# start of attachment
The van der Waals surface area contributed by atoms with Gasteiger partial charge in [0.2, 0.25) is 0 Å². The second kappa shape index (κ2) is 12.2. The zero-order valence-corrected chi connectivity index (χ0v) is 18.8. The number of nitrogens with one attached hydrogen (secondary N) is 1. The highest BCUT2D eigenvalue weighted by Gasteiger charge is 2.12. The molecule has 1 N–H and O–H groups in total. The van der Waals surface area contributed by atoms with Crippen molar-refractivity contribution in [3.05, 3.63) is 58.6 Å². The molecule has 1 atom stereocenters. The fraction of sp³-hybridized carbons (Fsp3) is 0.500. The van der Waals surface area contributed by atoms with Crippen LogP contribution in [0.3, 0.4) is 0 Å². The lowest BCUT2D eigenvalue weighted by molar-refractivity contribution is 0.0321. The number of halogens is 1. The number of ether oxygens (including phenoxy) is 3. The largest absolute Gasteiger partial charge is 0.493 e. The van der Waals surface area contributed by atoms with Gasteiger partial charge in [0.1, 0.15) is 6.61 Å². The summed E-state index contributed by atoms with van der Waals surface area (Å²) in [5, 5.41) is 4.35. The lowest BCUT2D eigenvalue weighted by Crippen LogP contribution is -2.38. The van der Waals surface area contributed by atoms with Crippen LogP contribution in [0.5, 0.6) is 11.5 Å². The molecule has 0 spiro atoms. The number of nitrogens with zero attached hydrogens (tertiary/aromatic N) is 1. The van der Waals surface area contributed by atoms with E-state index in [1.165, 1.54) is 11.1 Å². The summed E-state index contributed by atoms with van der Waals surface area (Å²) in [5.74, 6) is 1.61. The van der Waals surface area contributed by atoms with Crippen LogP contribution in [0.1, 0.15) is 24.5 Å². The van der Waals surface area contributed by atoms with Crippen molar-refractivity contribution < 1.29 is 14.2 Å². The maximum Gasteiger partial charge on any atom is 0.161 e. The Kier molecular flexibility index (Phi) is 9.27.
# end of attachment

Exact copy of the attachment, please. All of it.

The van der Waals surface area contributed by atoms with Gasteiger partial charge in [0.2, 0.25) is 0 Å². The second kappa shape index (κ2) is 12.2. The zero-order valence-corrected chi connectivity index (χ0v) is 18.8. The number of nitrogens with one attached hydrogen (secondary N) is 1. The highest BCUT2D eigenvalue weighted by Gasteiger charge is 2.12. The molecule has 1 N–H and O–H groups in total. The van der Waals surface area contributed by atoms with Crippen molar-refractivity contribution in [3.05, 3.63) is 58.6 Å². The molecule has 1 atom stereocenters. The fraction of sp³-hybridized carbons (Fsp3) is 0.500. The van der Waals surface area contributed by atoms with Crippen LogP contribution in [0.3, 0.4) is 0 Å². The lowest BCUT2D eigenvalue weighted by molar-refractivity contribution is 0.0321. The number of halogens is 1. The number of ether oxygens (including phenoxy) is 3. The largest absolute Gasteiger partial charge is 0.493 e. The van der Waals surface area contributed by atoms with Gasteiger partial charge in [0.1, 0.15) is 6.61 Å². The summed E-state index contributed by atoms with van der Waals surface area (Å²) in [5, 5.41) is 4.35. The lowest BCUT2D eigenvalue weighted by Crippen LogP contribution is -2.38. The van der Waals surface area contributed by atoms with Crippen LogP contribution in [0.5, 0.6) is 11.5 Å². The molecule has 0 spiro atoms. The number of nitrogens with zero attached hydrogens (tertiary/aromatic N) is 1. The van der Waals surface area contributed by atoms with E-state index in [1.165, 1.54) is 11.1 Å². The summed E-state index contributed by atoms with van der Waals surface area (Å²) in [5.74, 6) is 1.61. The van der Waals surface area contributed by atoms with Crippen LogP contribution in [0.1, 0.15) is 24.5 Å². The van der Waals surface area contributed by atoms with Crippen molar-refractivity contribution < 1.29 is 14.2 Å². The maximum Gasteiger partial charge on any atom is 0.161 e. The Kier molecular flexibility index (Phi) is 9.27.